Buyers of subscription books ordered from a publisher's agent who came knocking on their door--not from bookstores. The agents went door-to-door with a sales prospectus, a book with sample pages to give potential buyers a taste for the real thing. Buyers also would choose a binding from back strips pasted into the flyleaf, and the publisher would print the book only after a certain number had been sold.
The University of Virginia's Barrett collection holds two of the original prospectuses, including the only one in existence with the "mutilated cut" --an illustration defaced by some anonymous jokester in the engraver's plant. The prospectuses have the same green cloth binding of the New York first edition; samples of back strips in other bindings; the frontispiece of Huck; tables of contents and illustrations; and 73 pages of text "meant to whet but not appease the appetite," to use Walter Blair's description. ("Mark Twain and Huck Finn, Berkeley: U of C Press 1960, p. 363). Also in the prospectuses: two pages of advertising, the wording drawn from the circulars that had been used to attract agents to canvass the book.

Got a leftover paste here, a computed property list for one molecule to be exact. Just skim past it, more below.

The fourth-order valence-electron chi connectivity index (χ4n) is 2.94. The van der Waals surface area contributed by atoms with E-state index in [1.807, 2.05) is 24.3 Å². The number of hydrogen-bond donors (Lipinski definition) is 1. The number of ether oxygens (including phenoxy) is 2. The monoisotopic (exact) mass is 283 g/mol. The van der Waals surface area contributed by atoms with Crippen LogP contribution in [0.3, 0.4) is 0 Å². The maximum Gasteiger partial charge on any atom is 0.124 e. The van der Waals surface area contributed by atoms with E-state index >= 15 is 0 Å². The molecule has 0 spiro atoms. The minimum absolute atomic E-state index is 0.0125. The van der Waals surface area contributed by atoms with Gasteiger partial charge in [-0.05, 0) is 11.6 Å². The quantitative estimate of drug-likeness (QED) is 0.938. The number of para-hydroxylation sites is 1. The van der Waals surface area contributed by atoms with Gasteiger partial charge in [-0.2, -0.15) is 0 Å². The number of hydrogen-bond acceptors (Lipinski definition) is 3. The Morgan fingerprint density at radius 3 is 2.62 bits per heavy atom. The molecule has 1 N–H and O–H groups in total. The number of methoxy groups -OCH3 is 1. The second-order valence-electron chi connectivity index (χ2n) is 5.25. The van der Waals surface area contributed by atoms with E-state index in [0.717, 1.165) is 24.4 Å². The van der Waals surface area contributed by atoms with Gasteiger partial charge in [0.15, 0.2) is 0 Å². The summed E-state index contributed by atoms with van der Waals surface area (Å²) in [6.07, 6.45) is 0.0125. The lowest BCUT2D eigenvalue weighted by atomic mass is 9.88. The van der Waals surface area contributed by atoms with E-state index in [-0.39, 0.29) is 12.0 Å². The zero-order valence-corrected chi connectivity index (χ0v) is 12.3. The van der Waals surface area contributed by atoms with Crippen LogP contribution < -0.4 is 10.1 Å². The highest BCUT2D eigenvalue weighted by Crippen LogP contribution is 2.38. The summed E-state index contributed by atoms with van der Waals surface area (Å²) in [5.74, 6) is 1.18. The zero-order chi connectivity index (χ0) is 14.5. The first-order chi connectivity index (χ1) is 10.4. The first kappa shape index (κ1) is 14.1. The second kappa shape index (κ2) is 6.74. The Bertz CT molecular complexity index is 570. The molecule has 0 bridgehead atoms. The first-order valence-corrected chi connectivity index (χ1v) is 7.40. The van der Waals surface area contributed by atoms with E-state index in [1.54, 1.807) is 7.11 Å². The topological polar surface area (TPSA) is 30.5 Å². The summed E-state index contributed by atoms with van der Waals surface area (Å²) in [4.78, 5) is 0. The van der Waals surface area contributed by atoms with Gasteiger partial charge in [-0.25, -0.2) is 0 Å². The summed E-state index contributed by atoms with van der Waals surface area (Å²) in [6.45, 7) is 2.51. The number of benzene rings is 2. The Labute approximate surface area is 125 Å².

Twain had complete control over Huck Finn, for he had turned his nephew Charles Webster into a publishing company in 1884, just as he was finishing the book. "I am Webster & Co., myself" he announced. He had pushed for the subscription method for his books after the American Publishing Co. used it for "Innocents Abroad," his first big commercial success, writes Merle Johnson in "A Bibliography of the Works of Mark Twain," Harper and Bros., 1935.